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Anything unexpected in here?
Quick check for anything unintentional please.
Wayder




msg:4559061
 10:56 pm on Mar 27, 2013 (gmt 0)

For a while I have been using a separate domain for final checking and I 403 everyone exept myself on the test domain. When I move the site to the correct domain I have had to change the domain name in .htaccess.

I have been playing with ENV and have come up with the following so I no longer have to change .htaccess and I can just upload to the live site.

I'm not too familiar with .htaceess, so could you have a quick look and tell me if I have done someting that will be detremental that I havent realised.

-------------------------------------------------------
SetEnvIfNoCase Host example\.com block
SetEnvIfNoCase Request_URI "^(/403\.htm|/robots\.txt)$" allow
SetEnvIf Cookie memyselfandi allow
SetEnvIfNoCase Host example\.com HTTP_DOMAIN=example.com
SetEnvIfNoCase Host example\.net HTTP_DOMAIN=example.net

order deny,allow
deny from env=block
allow from env=allow

Options All -Indexes -IncludesNOEXEC
RewriteEngine on

ErrorDocument 403 /403.htm
ErrorDocument 404 /404.htm

# Rewrite files that I do not wish accessed to a 404
RewriteRule (my_file.htm|my_other_file.htm) - [R=404,L]

# Redirect index.htm to folder
RewriteCond %{THE_REQUEST} ^[A-Z]{3,9}\ /([^/]+/)*index\.htm\ HTTP/
RewriteRule ^(([^/]+/)*)index\.htm$ http://www.%{ENV:HTTP_DOMAIN}/$1 [R=301,L]

# Redirect non-canonical to www
RewriteCond %{ENV:REDIRECT_STATUS} !(403|404)
RewriteCond %{HTTP_HOST} !^w{3}\. [NC]
RewriteRule (.*) http://www.%{ENV:HTTP_DOMAIN}/$1 [R=301,L]
-------------------------------------------------------

The 403|404 RewriteCond is to prevent the redirect. I'm not 100% sure if this is working the way I think it should, but in the testing I did, it seems to.


Thanks for your help

Ray...

[edited by: phranque at 1:00 pm (utc) on Apr 20, 2013]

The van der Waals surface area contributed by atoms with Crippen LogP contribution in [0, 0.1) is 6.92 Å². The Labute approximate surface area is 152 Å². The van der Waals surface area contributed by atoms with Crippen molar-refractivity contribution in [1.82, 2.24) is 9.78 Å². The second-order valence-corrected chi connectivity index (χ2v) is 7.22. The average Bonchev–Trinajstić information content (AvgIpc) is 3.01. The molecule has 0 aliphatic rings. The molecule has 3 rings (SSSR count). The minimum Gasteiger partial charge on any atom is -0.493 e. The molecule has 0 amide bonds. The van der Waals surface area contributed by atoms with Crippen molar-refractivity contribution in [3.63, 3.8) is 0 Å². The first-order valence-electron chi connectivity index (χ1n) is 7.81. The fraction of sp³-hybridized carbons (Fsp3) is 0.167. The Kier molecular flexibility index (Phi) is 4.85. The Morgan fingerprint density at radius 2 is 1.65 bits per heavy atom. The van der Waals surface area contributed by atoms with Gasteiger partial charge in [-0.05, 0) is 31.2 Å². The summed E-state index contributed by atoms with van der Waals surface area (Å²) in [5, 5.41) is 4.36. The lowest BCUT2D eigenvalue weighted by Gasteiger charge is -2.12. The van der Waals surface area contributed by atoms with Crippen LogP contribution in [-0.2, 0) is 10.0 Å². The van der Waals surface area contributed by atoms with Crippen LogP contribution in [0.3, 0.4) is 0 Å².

[edit reason] unlinked urls [/edit]

 

phranque




msg:4566610
 1:51 pm on Apr 20, 2013 (gmt 0)

RewriteCond %{THE_REQUEST} ^[A-Z]{3,9}\ /([^/]+/)*index\.htm\ HTTP/
RewriteRule ^(([^/]+/)*)index\.htm$ http://www.%{ENV:HTTP_DOMAIN}/$1 [R=301,L]


i'm not sure why you need the RewriteCond in that ruleset.

RewriteCond %{ENV:REDIRECT_STATUS} !(403|404)
RewriteCond %{HTTP_HOST} !^w{3}\. [NC]
RewriteRule (.*) http://www.%{ENV:HTTP_DOMAIN}/$1 [R=301,L]


REDIRECT_STATUS might be a CGI variable that doesn't require the ENV: prefix like other environment variables.

depending on how your DNS and web server are configured, it's possible that ruleset could fail to do the canonical hostname redirect of a request for http://www.www.example.com/

it might be better if you constructed a more specific CondPattern for HTTP_HOST.

lucy24




msg:4566673
 7:54 pm on Apr 20, 2013 (gmt 0)

Huh. How did this post get missed for almost a month?

i'm not sure why you need the RewriteCond in that ruleset.

You need to make sure the rule isn't messing with the results of mod_dir activity. (Belt and suspenders: mod_dir normally executes after mod_rewrite, but you should protect yourself anyway.) You can achieve the same result with the [NS] flag. This flag works on SSIs and on both parts of mod_dir, but it doesn't work on the results of internal rewrites.

For a while I have been using a separate domain for final checking and I 403 everyone exept myself on the test domain.

Hm... OK... But really, a 500-class response would be more appropriate.

The conventional format for a domain-name-canonicalization condition is
!^(www\.example\.com)?$
meaning "exactly this form or exactly nothing". The "exactly nothing" is to allow for HTTP/1.0 requests. These are becoming rare for humans, but do still exist. I looked through my own logs recently, prompted by another thread, and found only proxies. But I think some exceedingly remote satellite-only areas are also 1.0.

Wayder




msg:4566688
 8:44 pm on Apr 20, 2013 (gmt 0)

Firstly, thanks for unlinking the url's phranque and REDIRECT_STATUS is definitely not a CGI variable for me.

Lucy24
500 response

As I understand it: "Response status codes beginning with the digit 5 indicate cases in which the server is aware that it has erred or is incapable of performing the request."

I use the 403 Forbidden response because my server did not err
"The server understood the request, but is refusing to fulfill it. Authorization will not help and the request SHOULD NOT be repeated."

So I figured 403 "I don't want you to be here, go away" to be the correct response. Willing to be enlightened on the 500 errors though.

The reason I used
RewriteCond %{HTTP_HOST} ^w{3}\. [NC]

is because when I tried using

RewriteCond %{HTTP_HOST} !^(www\.%{ENV:HTTP_DOMAIN})?$ [NC]

I got an infinite loop. If anyone has a solution for this, I would be grateful.

Thanks for your help

Ray...

lucy24




msg:4566738
 12:11 am on Apr 21, 2013 (gmt 0)

500 doesn't have to mean that the server is physically unable to meet the request. It simply means "sorry, can't help you". In particular it's the appropriate response if the site is closed for maintenance. A 403 might send the entirely wrong message, since it essentially says "I don't like your face". So the focus is on the visitor, not the host.